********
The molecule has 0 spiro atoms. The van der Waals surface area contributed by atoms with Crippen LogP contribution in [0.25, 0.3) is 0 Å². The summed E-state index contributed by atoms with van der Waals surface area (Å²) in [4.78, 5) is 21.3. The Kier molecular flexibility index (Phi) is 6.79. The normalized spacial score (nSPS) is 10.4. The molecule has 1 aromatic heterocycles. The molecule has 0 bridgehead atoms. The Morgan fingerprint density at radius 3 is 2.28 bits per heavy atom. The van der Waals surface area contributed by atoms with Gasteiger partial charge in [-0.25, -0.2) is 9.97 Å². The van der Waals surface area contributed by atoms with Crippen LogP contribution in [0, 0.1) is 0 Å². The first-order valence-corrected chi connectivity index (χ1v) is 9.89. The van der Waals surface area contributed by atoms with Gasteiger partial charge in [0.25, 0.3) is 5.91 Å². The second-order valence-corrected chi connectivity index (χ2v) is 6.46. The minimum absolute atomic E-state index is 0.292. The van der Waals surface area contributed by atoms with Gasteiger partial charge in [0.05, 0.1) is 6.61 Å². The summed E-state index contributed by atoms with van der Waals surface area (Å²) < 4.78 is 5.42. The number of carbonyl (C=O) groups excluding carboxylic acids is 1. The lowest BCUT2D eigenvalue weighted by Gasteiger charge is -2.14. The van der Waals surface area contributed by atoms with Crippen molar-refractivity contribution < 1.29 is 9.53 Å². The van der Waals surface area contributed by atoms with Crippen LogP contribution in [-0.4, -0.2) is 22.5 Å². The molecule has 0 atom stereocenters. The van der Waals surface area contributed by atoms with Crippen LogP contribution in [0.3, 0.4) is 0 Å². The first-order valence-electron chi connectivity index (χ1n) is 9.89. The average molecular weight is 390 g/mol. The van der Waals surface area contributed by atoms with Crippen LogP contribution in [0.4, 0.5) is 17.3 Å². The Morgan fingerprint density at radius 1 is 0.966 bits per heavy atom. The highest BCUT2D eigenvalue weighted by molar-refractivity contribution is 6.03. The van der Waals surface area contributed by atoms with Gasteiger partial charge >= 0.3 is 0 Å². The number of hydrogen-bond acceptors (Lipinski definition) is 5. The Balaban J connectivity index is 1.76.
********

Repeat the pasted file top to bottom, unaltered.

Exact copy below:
The molecule has 0 spiro atoms. The van der Waals surface area contributed by atoms with Crippen LogP contribution in [0.25, 0.3) is 0 Å². The summed E-state index contributed by atoms with van der Waals surface area (Å²) in [4.78, 5) is 21.3. The Kier molecular flexibility index (Phi) is 6.79. The normalized spacial score (nSPS) is 10.4. The molecule has 1 aromatic heterocycles. The molecule has 0 bridgehead atoms. The Morgan fingerprint density at radius 3 is 2.28 bits per heavy atom. The van der Waals surface area contributed by atoms with Gasteiger partial charge in [-0.25, -0.2) is 9.97 Å². The van der Waals surface area contributed by atoms with Crippen LogP contribution in [0, 0.1) is 0 Å². The first-order valence-corrected chi connectivity index (χ1v) is 9.89. The van der Waals surface area contributed by atoms with Gasteiger partial charge in [0.25, 0.3) is 5.91 Å². The second-order valence-corrected chi connectivity index (χ2v) is 6.46. The minimum absolute atomic E-state index is 0.292. The van der Waals surface area contributed by atoms with Gasteiger partial charge in [0.05, 0.1) is 6.61 Å². The summed E-state index contributed by atoms with van der Waals surface area (Å²) < 4.78 is 5.42. The number of carbonyl (C=O) groups excluding carboxylic acids is 1. The lowest BCUT2D eigenvalue weighted by Gasteiger charge is -2.14. The van der Waals surface area contributed by atoms with Crippen molar-refractivity contribution < 1.29 is 9.53 Å². The van der Waals surface area contributed by atoms with Crippen LogP contribution in [-0.4, -0.2) is 22.5 Å². The molecule has 0 atom stereocenters. The van der Waals surface area contributed by atoms with Crippen LogP contribution in [0.3, 0.4) is 0 Å². The first-order valence-electron chi connectivity index (χ1n) is 9.89. The average molecular weight is 390 g/mol. The van der Waals surface area contributed by atoms with Crippen LogP contribution in [0.4, 0.5) is 17.3 Å². The Morgan fingerprint density at radius 1 is 0.966 bits per heavy atom. The highest BCUT2D eigenvalue weighted by molar-refractivity contribution is 6.03. The van der Waals surface area contributed by atoms with Gasteiger partial charge >= 0.3 is 0 Å². The number of hydrogen-bond acceptors (Lipinski definition) is 5. The Balaban J connectivity index is 1.76.